Musicals are kind of like marmite: you either love them or hate them. Director Damien Chazelle most definitely belongs in the former category. Now, with the release of La La Land, he has managed to channel that infatuation into a truly unique film.
Mia (Emma Stone), a struggling actress among countless others in modern day Los Angeles, works in a café on the Warner Bros. lot, waiting for one of her many auditions to transform into her big break. Simultaneously, Sebastian (Ryan Gosling), the very epitome of “misunderstood musician”, has taken it upon himself to resurrect jazz through his piano playing. For better or worse, they embark upon a (most-probably doomed) romance while battling the unlikelihood of achieving their unrealistic dreams. A feel-good film, you might say.
When people describe this film as an homage to the Golden Age of Hollywood, that’s no exaggeration. Even before the first scene, the archaic opening logos are enough to send the audience back to the days of RKO Pictures and MGM. But perhaps the driving force behind the nostalgic tone is – rather aptly for a musical – the score. Justin Hurwitz (the composer, and Chazelle’s partner in crime on this six-year-long passion project) writes one that harks back to those beautiful features from times gone by. In fact, although the film has a few too many montages, it’s almost forgivable as the emotional depth of the music helps to carry the story from one point to the next.
However, despite the heavy influence of the films La La Land pays respect to, Chazelle does well in keeping the movie’s fantastical elements in check. He dances the line between overwhelming hyperbole and sobering truth to great effect – and this is best seen at the end. Through a whole dream sequence reminiscent of 1952’s Singin’ in the Rain, Chazelle ostensibly rejects the notion that one can enjoy the present by trying to recreate what might have been, in an ending that many might find unsatisfactory, but which I rather liked.
“Chazelle and his team thoroughly deserve the acclaim they have been receiving”
Having said that, I couldn’t help but feel mildly disappointed by the film. For a movie marketed as a musical, I was somewhat frustrated by the vocals. An example of this was the opening number. While the sheer production value and work that must have gone into it were both inspiring and thrilling, there was just something lacking in the singing – it didn’t feel as grand as the dancing and the picturesque background that surrounded it. Similarly, Gosling and Stone’s voices were quite weak – whether that was a deliberate choice (to allow the audience to relate to the ‘realness’ of their singing), I’m not sure, but their acting more than made up for it.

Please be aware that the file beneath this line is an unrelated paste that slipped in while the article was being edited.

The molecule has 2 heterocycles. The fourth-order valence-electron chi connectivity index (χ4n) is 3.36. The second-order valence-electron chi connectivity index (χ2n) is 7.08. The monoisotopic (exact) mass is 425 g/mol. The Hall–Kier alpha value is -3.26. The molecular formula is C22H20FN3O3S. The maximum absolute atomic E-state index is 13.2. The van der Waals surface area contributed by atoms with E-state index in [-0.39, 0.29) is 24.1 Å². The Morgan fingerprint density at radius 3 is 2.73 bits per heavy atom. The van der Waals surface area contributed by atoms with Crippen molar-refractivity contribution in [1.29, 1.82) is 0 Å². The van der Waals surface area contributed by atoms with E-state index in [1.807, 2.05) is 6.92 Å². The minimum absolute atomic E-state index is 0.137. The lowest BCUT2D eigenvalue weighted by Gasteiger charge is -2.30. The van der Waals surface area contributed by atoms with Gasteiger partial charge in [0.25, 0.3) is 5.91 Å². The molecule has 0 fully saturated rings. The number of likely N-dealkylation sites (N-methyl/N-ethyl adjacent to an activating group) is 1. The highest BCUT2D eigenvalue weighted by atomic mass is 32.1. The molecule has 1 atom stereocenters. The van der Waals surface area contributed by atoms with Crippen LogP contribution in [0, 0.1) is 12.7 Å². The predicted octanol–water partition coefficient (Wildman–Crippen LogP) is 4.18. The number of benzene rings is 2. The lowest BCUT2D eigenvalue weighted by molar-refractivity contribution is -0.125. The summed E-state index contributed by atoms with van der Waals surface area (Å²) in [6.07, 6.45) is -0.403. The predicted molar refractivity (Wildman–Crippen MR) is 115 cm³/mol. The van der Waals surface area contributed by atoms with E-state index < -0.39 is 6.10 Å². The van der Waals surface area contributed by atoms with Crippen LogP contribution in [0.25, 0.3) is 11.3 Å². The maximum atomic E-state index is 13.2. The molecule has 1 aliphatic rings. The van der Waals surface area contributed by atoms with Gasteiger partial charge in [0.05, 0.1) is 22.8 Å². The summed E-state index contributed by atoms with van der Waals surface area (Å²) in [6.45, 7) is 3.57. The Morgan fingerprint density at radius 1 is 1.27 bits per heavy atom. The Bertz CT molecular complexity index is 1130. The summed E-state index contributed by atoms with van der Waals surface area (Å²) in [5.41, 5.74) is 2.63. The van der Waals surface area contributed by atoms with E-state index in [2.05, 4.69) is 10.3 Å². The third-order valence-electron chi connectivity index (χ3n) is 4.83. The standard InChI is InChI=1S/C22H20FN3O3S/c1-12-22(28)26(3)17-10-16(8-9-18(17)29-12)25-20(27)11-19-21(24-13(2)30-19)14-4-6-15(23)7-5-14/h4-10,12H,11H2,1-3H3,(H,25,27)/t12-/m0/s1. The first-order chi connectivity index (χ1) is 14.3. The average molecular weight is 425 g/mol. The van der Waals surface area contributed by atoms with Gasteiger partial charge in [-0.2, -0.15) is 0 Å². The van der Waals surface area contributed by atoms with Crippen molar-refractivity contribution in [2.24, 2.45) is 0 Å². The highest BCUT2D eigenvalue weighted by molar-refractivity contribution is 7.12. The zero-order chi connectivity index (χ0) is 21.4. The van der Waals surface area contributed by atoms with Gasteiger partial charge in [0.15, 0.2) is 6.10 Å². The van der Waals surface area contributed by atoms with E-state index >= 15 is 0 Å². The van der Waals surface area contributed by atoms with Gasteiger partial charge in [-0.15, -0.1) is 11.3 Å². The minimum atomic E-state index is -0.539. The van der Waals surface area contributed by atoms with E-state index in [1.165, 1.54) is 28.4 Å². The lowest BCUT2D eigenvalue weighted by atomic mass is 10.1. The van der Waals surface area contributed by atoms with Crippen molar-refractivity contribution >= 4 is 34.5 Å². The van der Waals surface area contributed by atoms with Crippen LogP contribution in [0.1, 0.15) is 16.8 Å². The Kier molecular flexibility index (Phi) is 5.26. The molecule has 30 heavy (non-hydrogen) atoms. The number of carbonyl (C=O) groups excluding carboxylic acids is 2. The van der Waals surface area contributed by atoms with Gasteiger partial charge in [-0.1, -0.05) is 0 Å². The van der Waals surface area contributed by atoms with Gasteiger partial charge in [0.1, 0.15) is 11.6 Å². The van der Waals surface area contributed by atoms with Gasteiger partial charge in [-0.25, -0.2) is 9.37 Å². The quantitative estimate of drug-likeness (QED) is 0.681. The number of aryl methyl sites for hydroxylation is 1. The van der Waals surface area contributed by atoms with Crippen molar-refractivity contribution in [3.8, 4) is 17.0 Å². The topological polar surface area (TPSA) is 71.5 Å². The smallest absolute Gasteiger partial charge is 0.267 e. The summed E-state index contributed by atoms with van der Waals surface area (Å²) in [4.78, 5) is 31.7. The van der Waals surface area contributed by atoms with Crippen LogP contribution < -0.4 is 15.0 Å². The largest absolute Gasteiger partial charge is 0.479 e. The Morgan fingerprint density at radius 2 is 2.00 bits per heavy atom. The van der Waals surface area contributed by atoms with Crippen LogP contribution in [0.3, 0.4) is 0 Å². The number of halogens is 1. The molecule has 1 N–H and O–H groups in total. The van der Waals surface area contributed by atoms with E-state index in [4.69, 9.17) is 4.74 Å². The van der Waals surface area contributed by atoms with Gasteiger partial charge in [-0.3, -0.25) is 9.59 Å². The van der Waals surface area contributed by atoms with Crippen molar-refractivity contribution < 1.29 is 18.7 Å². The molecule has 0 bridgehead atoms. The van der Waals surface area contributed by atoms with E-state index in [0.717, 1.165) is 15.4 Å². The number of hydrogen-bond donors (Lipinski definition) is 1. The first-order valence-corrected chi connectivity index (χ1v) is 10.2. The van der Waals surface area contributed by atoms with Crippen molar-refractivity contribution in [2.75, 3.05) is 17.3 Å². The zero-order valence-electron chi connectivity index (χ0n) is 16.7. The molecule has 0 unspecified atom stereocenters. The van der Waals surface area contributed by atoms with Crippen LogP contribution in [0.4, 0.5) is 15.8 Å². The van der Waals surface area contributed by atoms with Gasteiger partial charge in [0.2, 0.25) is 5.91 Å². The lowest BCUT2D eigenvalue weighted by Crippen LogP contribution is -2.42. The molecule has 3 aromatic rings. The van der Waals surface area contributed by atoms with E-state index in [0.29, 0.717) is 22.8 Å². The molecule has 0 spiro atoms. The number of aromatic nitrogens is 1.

Gosling’s thoughtful, impassioned portrayal of Sebastian worked very well opposite Stone’s vulnerable, yet powerful performance as Mia. Maybe it’s the fact that this is their third outing as a couple on film, or maybe it’s a testament to their acting, but you genuinely get the feeling that these characters just understand each other on a profound level. Their chemistry is best highlighted in their dancing, which far outdoes their singing. Gosling and Stone are like a pseudo-Gene Kelly and Debbie Reynolds, not so much in skill as in attitude, and the nonchalance with which they dance is delightful.
One of my favourite things about the film, though, is the look of it. Admittedly, I felt a sense of incredulousness at its 14 Oscar nominations – a record matched only by 1997’s Titanic and 1950’s All About Eve. But every aspect of the design – the costumes, the sets, the editing – was saturated with a love for both this film and films in general.
“This story […] isn’t original, but it is told in an innovative way, combining the old and the new in an exhilarating and downright joyful manner”
Even though so much hype surrounding a movie can be detrimental to the experience of watching it (and I do believe that, much like its predecessor, Whiplash, you should definitely try to go in with a blind eye turned towards the superlatives attached to La La Land), Chazelle and his team thoroughly deserve the acclaim they have been receiving.
But particular credit must go to Linus Sandgren’s cinematography. The colour palette is stunning, filled with block yellows, blues and reds, and the camera work is electrifying. Although the scene in the Griffith Observatory, where Mia and Sebastian dance in their city of stars, is an obviously breath-taking moment, one particular shot that stayed with me is towards the beginning, when the camera pans round a swimming pool before plunging into it. It whirls round and round, faster and faster, with the same hedonistic excitement that fuels much of the film’s introduction – and helps propel the audience into the middle of the story, which unfortunately seemed to sag under the weight of the film’s stellar start and finish. Then again, it would have been difficult to maintain such a forceful pace throughout and so the second act could be seen as a much-needed breather.
Nevertheless, this is a truly impressive spectacle that will be enjoyed by film lovers and the general public alike. This story – a guy and a girl fall in love despite the obstacles they know will appear – isn’t original, but it is told in an innovative way, combining the old and the new in an exhilarating and downright joyful manner.
Chazelle’s ode to a beloved art form is, in itself, a masterful work of art.
Media Courtesy of Black Label Media and Gilbert Films
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